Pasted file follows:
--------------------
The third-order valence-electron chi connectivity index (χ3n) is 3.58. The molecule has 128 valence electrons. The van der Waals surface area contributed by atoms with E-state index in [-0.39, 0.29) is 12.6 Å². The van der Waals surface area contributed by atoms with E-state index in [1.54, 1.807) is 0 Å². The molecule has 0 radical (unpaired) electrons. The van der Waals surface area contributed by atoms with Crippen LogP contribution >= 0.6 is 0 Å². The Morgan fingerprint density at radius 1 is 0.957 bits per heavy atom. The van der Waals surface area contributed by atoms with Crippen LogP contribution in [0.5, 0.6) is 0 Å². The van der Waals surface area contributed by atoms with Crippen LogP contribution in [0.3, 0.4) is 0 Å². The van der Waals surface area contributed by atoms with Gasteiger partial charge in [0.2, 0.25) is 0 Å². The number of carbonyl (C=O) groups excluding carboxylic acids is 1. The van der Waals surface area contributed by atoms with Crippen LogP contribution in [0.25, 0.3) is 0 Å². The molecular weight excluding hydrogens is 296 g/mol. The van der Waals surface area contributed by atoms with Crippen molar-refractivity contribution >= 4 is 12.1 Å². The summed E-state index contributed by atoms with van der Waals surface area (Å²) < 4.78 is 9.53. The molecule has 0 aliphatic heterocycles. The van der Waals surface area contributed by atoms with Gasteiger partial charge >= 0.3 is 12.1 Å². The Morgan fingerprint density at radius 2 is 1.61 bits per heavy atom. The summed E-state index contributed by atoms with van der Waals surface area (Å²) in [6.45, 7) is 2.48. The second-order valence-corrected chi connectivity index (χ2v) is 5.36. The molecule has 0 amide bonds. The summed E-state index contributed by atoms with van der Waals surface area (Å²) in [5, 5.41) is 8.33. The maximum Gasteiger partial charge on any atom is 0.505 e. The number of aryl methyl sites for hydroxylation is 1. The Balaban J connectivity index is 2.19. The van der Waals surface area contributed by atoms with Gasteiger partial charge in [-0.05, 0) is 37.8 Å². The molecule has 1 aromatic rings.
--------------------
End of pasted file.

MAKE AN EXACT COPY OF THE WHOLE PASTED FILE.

The third-order valence-electron chi connectivity index (χ3n) is 3.58. The molecule has 128 valence electrons. The van der Waals surface area contributed by atoms with E-state index in [-0.39, 0.29) is 12.6 Å². The van der Waals surface area contributed by atoms with E-state index in [1.54, 1.807) is 0 Å². The molecule has 0 radical (unpaired) electrons. The van der Waals surface area contributed by atoms with Crippen LogP contribution >= 0.6 is 0 Å². The Morgan fingerprint density at radius 1 is 0.957 bits per heavy atom. The van der Waals surface area contributed by atoms with Crippen LogP contribution in [0.5, 0.6) is 0 Å². The van der Waals surface area contributed by atoms with Crippen LogP contribution in [0.3, 0.4) is 0 Å². The van der Waals surface area contributed by atoms with Gasteiger partial charge in [0.2, 0.25) is 0 Å². The number of carbonyl (C=O) groups excluding carboxylic acids is 1. The van der Waals surface area contributed by atoms with Crippen LogP contribution in [0.25, 0.3) is 0 Å². The molecular weight excluding hydrogens is 296 g/mol. The van der Waals surface area contributed by atoms with Crippen molar-refractivity contribution >= 4 is 12.1 Å². The summed E-state index contributed by atoms with van der Waals surface area (Å²) < 4.78 is 9.53. The molecule has 0 aliphatic heterocycles. The van der Waals surface area contributed by atoms with Gasteiger partial charge >= 0.3 is 12.1 Å². The Morgan fingerprint density at radius 2 is 1.61 bits per heavy atom. The summed E-state index contributed by atoms with van der Waals surface area (Å²) in [6.45, 7) is 2.48. The second-order valence-corrected chi connectivity index (χ2v) is 5.36. The molecule has 0 amide bonds. The summed E-state index contributed by atoms with van der Waals surface area (Å²) in [5, 5.41) is 8.33. The maximum Gasteiger partial charge on any atom is 0.505 e. The number of aryl methyl sites for hydroxylation is 1. The Balaban J connectivity index is 2.19. The van der Waals surface area contributed by atoms with Gasteiger partial charge in [-0.05, 0) is 37.8 Å². The molecule has 1 aromatic rings.